Antiquity Ministry officials announced two developments on Sunday, including the recovery of a panel stolen from an ancient temple wall which had been smuggled to the United Kingdom, along with the discovery of other fragments of a temple compartment in the area of Matareya.
Both of these developments pertain to antiquities that date back well over 3,000 years to the New Kingdom of Ancient Egypt (circa 1550-1077 BC).
According to a statement posted on the ministry’s official webpage, a panel was “successfully recovered” from the UK on Sunday as a result of diplomatic efforts on the part of the Egyptian Embassy in London, UK security officials and Interpol.
The panel had been cut out from a temple wall, stolen by treasure hunters and smuggled out by traffickers before it was found in the possession of a private collector from the UK and placed on display in the British Museum of London, the statement said. While the ministry claimed that the ancient artifact was recovered by the Egyptian Embassy in London, it also clarified that it has not yet been returned to Egypt, but is “due to be returned within the next few weeks.”
Ministry Director of Retrieved Artifacts Ali Ahmed said in the statement that the stolen fragment of the engraved temple wall is of “great significance,” as it was likely stolen from the Temple of King Seti I (reigned 1290 BC-1279 BC) in Assiut, which has not yet been unearthed.
This stolen fragment is reportedly made of limestone, measuring 43 x 67 cm, with painted bas-relief depictions of Seti I in the company of the bovine goddess Hathor and the canine deity Wepwawet.
On October 2, an ancient wooden statue dating back to the Sixth Dynasty of the Old Kingdom (circa 2345 BC-2181 BC) is reported to have arrived in Egypt after being recovered from France. The 33-cm-long statue shows a woman laying on her stomach with her arms extended forward, thought to be used as either a large spoon or a cosmetic tool for women.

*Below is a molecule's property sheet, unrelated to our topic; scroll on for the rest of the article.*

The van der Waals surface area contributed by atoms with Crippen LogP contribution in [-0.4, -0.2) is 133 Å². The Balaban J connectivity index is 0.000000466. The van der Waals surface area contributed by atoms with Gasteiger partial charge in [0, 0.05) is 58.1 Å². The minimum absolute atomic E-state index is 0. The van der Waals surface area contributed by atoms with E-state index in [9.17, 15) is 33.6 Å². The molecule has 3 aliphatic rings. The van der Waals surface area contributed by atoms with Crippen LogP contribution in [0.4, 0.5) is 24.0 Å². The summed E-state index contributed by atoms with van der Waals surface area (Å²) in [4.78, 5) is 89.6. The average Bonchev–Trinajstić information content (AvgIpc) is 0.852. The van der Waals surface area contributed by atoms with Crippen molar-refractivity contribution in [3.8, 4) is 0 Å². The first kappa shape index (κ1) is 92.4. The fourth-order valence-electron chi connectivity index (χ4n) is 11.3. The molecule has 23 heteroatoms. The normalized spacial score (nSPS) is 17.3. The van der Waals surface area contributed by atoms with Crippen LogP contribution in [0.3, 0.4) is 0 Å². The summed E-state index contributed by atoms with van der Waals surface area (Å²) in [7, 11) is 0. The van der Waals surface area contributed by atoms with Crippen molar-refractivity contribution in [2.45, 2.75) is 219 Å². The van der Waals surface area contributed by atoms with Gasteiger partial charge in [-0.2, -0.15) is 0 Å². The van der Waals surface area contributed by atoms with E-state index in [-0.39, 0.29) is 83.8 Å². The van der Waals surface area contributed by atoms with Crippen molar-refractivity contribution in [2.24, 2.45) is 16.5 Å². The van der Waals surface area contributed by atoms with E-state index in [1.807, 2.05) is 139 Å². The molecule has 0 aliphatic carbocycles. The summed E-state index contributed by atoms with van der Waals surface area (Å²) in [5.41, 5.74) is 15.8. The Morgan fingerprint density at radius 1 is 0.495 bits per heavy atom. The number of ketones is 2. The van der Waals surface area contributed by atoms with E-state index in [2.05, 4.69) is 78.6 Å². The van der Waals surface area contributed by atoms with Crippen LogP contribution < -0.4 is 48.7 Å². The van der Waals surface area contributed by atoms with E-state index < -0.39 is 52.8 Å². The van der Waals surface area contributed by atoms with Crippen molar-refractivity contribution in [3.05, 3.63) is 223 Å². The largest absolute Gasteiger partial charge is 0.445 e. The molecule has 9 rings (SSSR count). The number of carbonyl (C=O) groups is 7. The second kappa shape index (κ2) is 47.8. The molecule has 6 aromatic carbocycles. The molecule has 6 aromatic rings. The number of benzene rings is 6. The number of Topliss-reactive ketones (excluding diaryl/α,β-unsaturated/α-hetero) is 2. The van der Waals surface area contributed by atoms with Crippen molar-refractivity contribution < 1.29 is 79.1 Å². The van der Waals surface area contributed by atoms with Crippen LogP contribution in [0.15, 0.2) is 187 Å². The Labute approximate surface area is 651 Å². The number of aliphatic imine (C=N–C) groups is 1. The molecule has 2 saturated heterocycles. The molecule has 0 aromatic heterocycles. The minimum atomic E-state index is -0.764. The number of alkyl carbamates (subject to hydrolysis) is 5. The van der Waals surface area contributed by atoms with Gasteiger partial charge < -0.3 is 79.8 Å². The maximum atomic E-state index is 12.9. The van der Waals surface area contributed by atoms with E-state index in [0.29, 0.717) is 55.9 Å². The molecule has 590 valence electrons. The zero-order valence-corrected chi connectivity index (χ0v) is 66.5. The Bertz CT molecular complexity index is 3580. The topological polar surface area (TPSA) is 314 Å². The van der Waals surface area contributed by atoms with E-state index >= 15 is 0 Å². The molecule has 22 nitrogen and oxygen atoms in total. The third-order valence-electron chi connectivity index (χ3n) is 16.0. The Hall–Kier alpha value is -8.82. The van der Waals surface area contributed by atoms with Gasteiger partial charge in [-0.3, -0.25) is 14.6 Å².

Another statement issued by the Ministry of Antiquities on Sunday reported that a joint team of German and Egyptian archaeologists have discovered fragments of a temple compartment in the archaeological zone of Matareya and Ain Shams, located north of present-day Cairo.
These newly discovered temple fragments are part of a temple chamber dating back to the New Kingdom. The fragments are reportedly part of a structure dedicated to the King Nectanebo I (reigned 380 BC-362 BC).
The ministry’s statement indicated that further fragments of a statue belonging to an earlier king, Pharaoh Merneptah (reigned 1213 BC-1203 BC), were also found amid these ancient ruins.
Further studies are underway to piece together all these fragments around the Matareya archaeological zone zone, the statement concluded, in order to better understand its history.